girl thinking

My first student came in this morning after being gone for a few weeks. As I normally do, we sat down for a few minutes to check in.

“Oh, the past few weeks have been so busy”, she said.

“I haven’t done so well. You know the first thing to go when things get busy is paying attention to yourself.”

The important thing here was something that she left unsaid: her belief that bringing some attention to herself from time to time is difficult. That she will have to try hard. And that she will have to make time for it.

Your beliefs, conscious or unconscious, underlie your behavior.

If you think you cannot possibly run a 5k, you probably won’t even give it a try.

If you think that singing is difficult, you will probably put a lot more tension into trying to do it, than if you think that singing doesn’t have to be difficult.

I have a belief about learning anything to do with technology. My belief goes something like this: “I can’t understand it. It’s difficult. I can’t learn it.”

Although I have held this belief for a long time I was not able to verbalize it. I just knew that when I was faced with needing to learn something new to do with my computer or the DVD player, for example, I would avoid it like the plague. I would put it off. I would ask someone else to do it for me.

I was familiar with my behavior. But not until I was aware of my beliefs, did I start to change my behavior. Now I give myself the space to learn. And I very often succeed. And I very often succeed without the help of my tech-savvy husband. And that feels great!

What beliefs do you have about your posture? Do you believe it is terrible? That it is unchangeable? Do you believe that any work on your posture will be difficult?  Physically demanding? Time-consuming? Boring? And only if you try really really hard will you be able to change anything?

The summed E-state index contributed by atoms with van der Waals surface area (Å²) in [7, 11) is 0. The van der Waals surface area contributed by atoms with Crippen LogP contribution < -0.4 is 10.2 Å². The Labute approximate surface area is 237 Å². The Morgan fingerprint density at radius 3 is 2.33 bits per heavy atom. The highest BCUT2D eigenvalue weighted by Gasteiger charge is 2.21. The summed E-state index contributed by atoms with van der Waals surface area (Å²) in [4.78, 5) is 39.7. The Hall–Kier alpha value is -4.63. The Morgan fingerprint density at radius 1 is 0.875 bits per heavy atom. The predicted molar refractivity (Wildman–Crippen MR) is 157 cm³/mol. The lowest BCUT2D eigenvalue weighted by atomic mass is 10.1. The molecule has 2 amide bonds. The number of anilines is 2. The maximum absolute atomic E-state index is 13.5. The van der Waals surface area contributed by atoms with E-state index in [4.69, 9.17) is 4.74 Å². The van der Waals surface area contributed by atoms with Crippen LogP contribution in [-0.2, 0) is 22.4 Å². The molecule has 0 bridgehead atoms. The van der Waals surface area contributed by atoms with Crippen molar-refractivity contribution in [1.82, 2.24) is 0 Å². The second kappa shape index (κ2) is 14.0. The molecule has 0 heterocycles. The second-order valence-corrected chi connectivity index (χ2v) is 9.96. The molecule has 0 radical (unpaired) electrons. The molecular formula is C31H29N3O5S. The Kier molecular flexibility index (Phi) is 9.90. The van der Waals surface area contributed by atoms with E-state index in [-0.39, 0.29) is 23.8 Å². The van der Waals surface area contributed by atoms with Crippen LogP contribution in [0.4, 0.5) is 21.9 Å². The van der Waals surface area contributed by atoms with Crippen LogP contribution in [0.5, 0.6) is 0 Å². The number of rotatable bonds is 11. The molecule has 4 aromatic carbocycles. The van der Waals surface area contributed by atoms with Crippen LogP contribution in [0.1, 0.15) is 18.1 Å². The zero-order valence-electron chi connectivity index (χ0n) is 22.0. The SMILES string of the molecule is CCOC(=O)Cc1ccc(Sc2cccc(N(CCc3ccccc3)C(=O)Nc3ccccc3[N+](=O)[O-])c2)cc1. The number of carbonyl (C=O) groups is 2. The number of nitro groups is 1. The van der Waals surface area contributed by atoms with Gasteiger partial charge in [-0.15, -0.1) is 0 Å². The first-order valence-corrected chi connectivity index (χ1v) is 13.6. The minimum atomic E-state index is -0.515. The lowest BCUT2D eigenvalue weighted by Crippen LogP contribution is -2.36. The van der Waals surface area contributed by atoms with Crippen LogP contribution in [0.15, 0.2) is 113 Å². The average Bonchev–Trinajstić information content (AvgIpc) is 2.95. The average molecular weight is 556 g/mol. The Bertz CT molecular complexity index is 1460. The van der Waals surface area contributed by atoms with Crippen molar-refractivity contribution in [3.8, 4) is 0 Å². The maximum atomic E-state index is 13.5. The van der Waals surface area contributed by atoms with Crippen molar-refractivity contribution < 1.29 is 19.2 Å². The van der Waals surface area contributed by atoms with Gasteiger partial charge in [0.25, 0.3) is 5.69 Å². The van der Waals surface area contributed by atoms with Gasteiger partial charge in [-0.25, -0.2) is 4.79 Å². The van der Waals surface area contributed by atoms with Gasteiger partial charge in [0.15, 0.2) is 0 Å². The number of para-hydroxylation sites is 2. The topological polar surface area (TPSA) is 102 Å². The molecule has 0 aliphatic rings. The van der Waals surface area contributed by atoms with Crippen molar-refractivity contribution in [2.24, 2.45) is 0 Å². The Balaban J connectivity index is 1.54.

I encourage you to sit down for 10 minutes and write down all of your thoughts when it comes to your posture. Sometimes to find out what beliefs you hold, you simply need to ask yourself.

So, what advice did I give my student this morning? I reminded her that working on her posture always has to start with awareness of herself. Not all the time. From time to time.

And that to work on her awareness she can always come back to the Two Questions: What am I touching? Where is my breathing?

Yes, it can be that simple.

And she can do that anywhere. Anytime.

She doesn’t have to make extra time for it.

It is not difficult.

And she doesn’t even have to try hard.

Image by

2 comments… add one

Leave a Comment

This site uses Akismet to reduce spam. Learn how your comment data is processed.

  • Diana McCullough June 28, 2016, 5:37 pm

    What am I touching? Where am I breathing? Thank you for these prompts. They have been used in my teaching studio and my own practice!

    • Lauren Hill June 29, 2016, 8:30 am

      Glad those two questions have been useful. The best thing about them, in my opinion, is that they are very simple.


Sign up for the newsletter

and get a free booklet to start working on your posture in a whole new way